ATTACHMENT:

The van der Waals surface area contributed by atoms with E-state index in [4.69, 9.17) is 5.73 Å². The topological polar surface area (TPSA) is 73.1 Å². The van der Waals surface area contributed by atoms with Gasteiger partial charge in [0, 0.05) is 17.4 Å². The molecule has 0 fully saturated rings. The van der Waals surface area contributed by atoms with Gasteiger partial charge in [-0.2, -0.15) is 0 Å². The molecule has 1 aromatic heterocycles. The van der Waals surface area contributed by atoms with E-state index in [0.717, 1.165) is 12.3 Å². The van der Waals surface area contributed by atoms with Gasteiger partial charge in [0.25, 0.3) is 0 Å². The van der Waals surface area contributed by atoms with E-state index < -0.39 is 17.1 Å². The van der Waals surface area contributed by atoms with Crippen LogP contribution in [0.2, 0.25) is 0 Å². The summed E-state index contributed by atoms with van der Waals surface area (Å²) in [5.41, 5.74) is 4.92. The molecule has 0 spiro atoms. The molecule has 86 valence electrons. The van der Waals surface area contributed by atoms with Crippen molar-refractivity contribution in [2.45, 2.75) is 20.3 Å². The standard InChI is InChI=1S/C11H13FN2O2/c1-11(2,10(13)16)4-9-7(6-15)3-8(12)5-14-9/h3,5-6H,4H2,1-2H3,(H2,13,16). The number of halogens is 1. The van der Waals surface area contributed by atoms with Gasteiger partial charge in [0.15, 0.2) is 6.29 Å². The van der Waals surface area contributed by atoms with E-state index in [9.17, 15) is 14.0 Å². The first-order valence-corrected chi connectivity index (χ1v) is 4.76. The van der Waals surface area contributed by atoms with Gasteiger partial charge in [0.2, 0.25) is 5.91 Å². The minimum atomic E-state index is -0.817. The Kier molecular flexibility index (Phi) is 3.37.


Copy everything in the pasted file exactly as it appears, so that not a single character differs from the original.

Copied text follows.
The van der Waals surface area contributed by atoms with E-state index in [4.69, 9.17) is 5.73 Å². The topological polar surface area (TPSA) is 73.1 Å². The van der Waals surface area contributed by atoms with Gasteiger partial charge in [0, 0.05) is 17.4 Å². The molecule has 0 fully saturated rings. The van der Waals surface area contributed by atoms with Gasteiger partial charge in [-0.2, -0.15) is 0 Å². The molecule has 1 aromatic heterocycles. The van der Waals surface area contributed by atoms with E-state index in [0.717, 1.165) is 12.3 Å². The van der Waals surface area contributed by atoms with Gasteiger partial charge in [0.25, 0.3) is 0 Å². The van der Waals surface area contributed by atoms with E-state index < -0.39 is 17.1 Å². The van der Waals surface area contributed by atoms with Crippen LogP contribution in [0.2, 0.25) is 0 Å². The summed E-state index contributed by atoms with van der Waals surface area (Å²) in [5.41, 5.74) is 4.92. The molecule has 0 spiro atoms. The molecule has 86 valence electrons. The van der Waals surface area contributed by atoms with Crippen molar-refractivity contribution in [2.45, 2.75) is 20.3 Å². The standard InChI is InChI=1S/C11H13FN2O2/c1-11(2,10(13)16)4-9-7(6-15)3-8(12)5-14-9/h3,5-6H,4H2,1-2H3,(H2,13,16). The number of halogens is 1. The van der Waals surface area contributed by atoms with Gasteiger partial charge in [0.15, 0.2) is 6.29 Å². The van der Waals surface area contributed by atoms with E-state index in [9.17, 15) is 14.0 Å². The first-order valence-corrected chi connectivity index (χ1v) is 4.76. The van der Waals surface area contributed by atoms with Gasteiger partial charge in [0.2, 0.25) is 5.91 Å². The minimum atomic E-state index is -0.817. The Kier molecular flexibility index (Phi) is 3.37.